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    Watch the prices though, I found I could get 100mm much cheaper per m³ than 50mm. Although it's hard to cut slices if you don't want to lose room space, best to choose the thickness after you check the prices
     
  7. phatboy

    phatboy

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    Thanks John,

    In Jersey I actually think I may only have the choice of 50mm or 100mm, lack of demand for others possibly!
     
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  8. wau5

    wau5

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    the cheapest way to do it. fix some 100mm timber battens straight to the wall (no need to remove floor/ceiling) , go get some 150-170mm loft roll insulation (preferably from someone who has some left over for dirt cheap) , stick it between the studs,stick the dpm over the rockwoll/battens,screw on plasterboard, do up the plasterboard in your prefered way and you are done.


    that warm batten ''method'' sounds just wrong on so many levels...
     
  9. motorbiking

    motorbiking

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    I'd go with direct bonding method
     
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  11. phatboy

    phatboy

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    I think I'm dodging that method as I've never done it before! Maybe it's time to experiment....

    Although I'm not sure how much of a premium you pay for having the insulation boards pre bonded to the plasterboard?
     
  12. motorbiking

    motorbiking

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    I don't think you do to be honest.. 50mm celotex is about £30 a board, 50mm +12 pre-bonded pl4050 is about 36, a sheet of 12mm plaster board is about 5-6 quid. The premium is pence. The advantage is there are no battens to bridge heat and substantially better U value acheived.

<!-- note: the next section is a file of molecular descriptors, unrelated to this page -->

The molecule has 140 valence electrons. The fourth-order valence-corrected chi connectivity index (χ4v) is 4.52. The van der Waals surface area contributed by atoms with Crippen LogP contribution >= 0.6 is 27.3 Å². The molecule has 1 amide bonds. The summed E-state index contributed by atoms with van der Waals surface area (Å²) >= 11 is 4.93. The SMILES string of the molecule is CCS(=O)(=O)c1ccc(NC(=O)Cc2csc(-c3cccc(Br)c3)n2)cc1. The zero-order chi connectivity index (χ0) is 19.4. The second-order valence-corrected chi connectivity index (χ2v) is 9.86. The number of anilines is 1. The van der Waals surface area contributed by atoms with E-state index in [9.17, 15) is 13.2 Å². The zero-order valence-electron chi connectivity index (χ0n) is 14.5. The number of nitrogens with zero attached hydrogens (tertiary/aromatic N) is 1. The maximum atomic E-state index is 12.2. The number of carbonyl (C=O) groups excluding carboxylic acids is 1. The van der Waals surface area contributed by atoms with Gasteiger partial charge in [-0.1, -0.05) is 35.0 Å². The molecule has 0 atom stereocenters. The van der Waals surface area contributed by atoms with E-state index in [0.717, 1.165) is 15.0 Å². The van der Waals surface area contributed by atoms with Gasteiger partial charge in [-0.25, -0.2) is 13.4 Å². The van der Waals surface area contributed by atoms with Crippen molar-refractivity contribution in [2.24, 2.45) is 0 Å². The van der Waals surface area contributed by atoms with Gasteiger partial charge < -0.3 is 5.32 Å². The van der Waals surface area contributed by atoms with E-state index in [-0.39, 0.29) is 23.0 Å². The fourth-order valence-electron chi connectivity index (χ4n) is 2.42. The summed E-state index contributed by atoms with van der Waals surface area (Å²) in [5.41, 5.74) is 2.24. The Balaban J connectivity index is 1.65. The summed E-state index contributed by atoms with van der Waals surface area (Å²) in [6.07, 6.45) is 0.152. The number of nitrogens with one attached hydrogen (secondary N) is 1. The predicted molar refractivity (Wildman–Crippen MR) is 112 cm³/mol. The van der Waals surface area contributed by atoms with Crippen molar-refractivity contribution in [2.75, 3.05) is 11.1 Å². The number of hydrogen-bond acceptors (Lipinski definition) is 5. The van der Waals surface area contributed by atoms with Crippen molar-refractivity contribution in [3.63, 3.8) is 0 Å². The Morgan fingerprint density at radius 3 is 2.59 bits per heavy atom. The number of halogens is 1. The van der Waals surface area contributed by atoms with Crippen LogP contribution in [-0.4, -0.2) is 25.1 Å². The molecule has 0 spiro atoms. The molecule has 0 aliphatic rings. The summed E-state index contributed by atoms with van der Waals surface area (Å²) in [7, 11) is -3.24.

Is it the dabbing that is beyond you? there is nothing saying you can't do a bit of mechanical fixing as well.
     
  13. phatboy

    phatboy

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    Well I suppose I better request pricing for both options next week then!

    The dabbing is new to me. Could give it a go I suppose instead of avoiding. If I did it, I think I would want to put mechanical fixings through the dabs too, to be on the safe side!
     
  14. motorbiking

    motorbiking

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    yep good idea.. the advantage of dabbing is that you can get your wall perfectly level - its just like tiling, but with f** big tiles. :D
     
  15. phatboy

    phatboy

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    And I hate tiling!! As it happens, I have some 110mm plasterboard screws that I never needed, so they might get put to use then...
     
  16. motorbiking

    motorbiking

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    You need frame/hammer fixers if you are putting in to brick.
     
  17. phatboy

    phatboy

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    Good job I mentioned it then! It's blockwork behind. So if I use 50mm + PB, then I guess 100mm fixings would be OK?